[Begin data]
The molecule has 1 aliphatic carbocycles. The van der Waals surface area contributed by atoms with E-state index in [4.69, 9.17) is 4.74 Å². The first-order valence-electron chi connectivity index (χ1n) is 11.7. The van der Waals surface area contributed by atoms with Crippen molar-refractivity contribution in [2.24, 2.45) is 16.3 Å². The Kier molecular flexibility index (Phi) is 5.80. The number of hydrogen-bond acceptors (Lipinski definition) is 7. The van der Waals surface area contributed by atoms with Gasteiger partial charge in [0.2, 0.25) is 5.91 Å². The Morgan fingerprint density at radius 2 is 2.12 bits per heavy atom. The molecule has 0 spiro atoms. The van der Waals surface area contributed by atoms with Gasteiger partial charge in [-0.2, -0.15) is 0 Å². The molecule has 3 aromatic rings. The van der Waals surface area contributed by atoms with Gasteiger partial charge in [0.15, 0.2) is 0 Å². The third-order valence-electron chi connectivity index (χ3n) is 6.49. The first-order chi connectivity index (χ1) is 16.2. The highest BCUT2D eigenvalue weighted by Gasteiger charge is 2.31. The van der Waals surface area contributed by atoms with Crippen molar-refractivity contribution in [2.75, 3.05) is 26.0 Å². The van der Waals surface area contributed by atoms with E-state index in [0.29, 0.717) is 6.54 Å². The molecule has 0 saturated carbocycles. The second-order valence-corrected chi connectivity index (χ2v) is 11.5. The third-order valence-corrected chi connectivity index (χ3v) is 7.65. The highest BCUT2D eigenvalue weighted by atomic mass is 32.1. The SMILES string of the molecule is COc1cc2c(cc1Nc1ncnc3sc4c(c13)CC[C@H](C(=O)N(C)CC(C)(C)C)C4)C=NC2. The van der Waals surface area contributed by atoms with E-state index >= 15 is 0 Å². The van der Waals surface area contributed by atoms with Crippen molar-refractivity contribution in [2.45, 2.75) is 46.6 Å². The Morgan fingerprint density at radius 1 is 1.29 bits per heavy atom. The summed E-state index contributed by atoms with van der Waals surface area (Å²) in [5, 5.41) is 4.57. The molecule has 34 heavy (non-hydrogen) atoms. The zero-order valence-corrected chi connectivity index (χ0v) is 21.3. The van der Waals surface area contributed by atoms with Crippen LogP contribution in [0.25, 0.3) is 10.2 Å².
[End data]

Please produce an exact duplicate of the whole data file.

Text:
The molecule has 1 aliphatic carbocycles. The van der Waals surface area contributed by atoms with E-state index in [4.69, 9.17) is 4.74 Å². The first-order valence-electron chi connectivity index (χ1n) is 11.7. The van der Waals surface area contributed by atoms with Crippen molar-refractivity contribution in [2.24, 2.45) is 16.3 Å². The Kier molecular flexibility index (Phi) is 5.80. The number of hydrogen-bond acceptors (Lipinski definition) is 7. The van der Waals surface area contributed by atoms with Gasteiger partial charge in [0.2, 0.25) is 5.91 Å². The Morgan fingerprint density at radius 2 is 2.12 bits per heavy atom. The molecule has 0 spiro atoms. The van der Waals surface area contributed by atoms with Gasteiger partial charge in [-0.2, -0.15) is 0 Å². The molecule has 3 aromatic rings. The van der Waals surface area contributed by atoms with Gasteiger partial charge in [0.15, 0.2) is 0 Å². The third-order valence-electron chi connectivity index (χ3n) is 6.49. The first-order chi connectivity index (χ1) is 16.2. The highest BCUT2D eigenvalue weighted by Gasteiger charge is 2.31. The van der Waals surface area contributed by atoms with Crippen molar-refractivity contribution in [2.75, 3.05) is 26.0 Å². The van der Waals surface area contributed by atoms with E-state index in [0.29, 0.717) is 6.54 Å². The molecule has 0 saturated carbocycles. The second-order valence-corrected chi connectivity index (χ2v) is 11.5. The third-order valence-corrected chi connectivity index (χ3v) is 7.65. The highest BCUT2D eigenvalue weighted by atomic mass is 32.1. The SMILES string of the molecule is COc1cc2c(cc1Nc1ncnc3sc4c(c13)CC[C@H](C(=O)N(C)CC(C)(C)C)C4)C=NC2. The van der Waals surface area contributed by atoms with E-state index >= 15 is 0 Å². The van der Waals surface area contributed by atoms with Crippen molar-refractivity contribution in [2.45, 2.75) is 46.6 Å². The Morgan fingerprint density at radius 1 is 1.29 bits per heavy atom. The summed E-state index contributed by atoms with van der Waals surface area (Å²) in [5, 5.41) is 4.57. The molecule has 34 heavy (non-hydrogen) atoms. The zero-order valence-corrected chi connectivity index (χ0v) is 21.3. The van der Waals surface area contributed by atoms with Crippen LogP contribution in [0.25, 0.3) is 10.2 Å².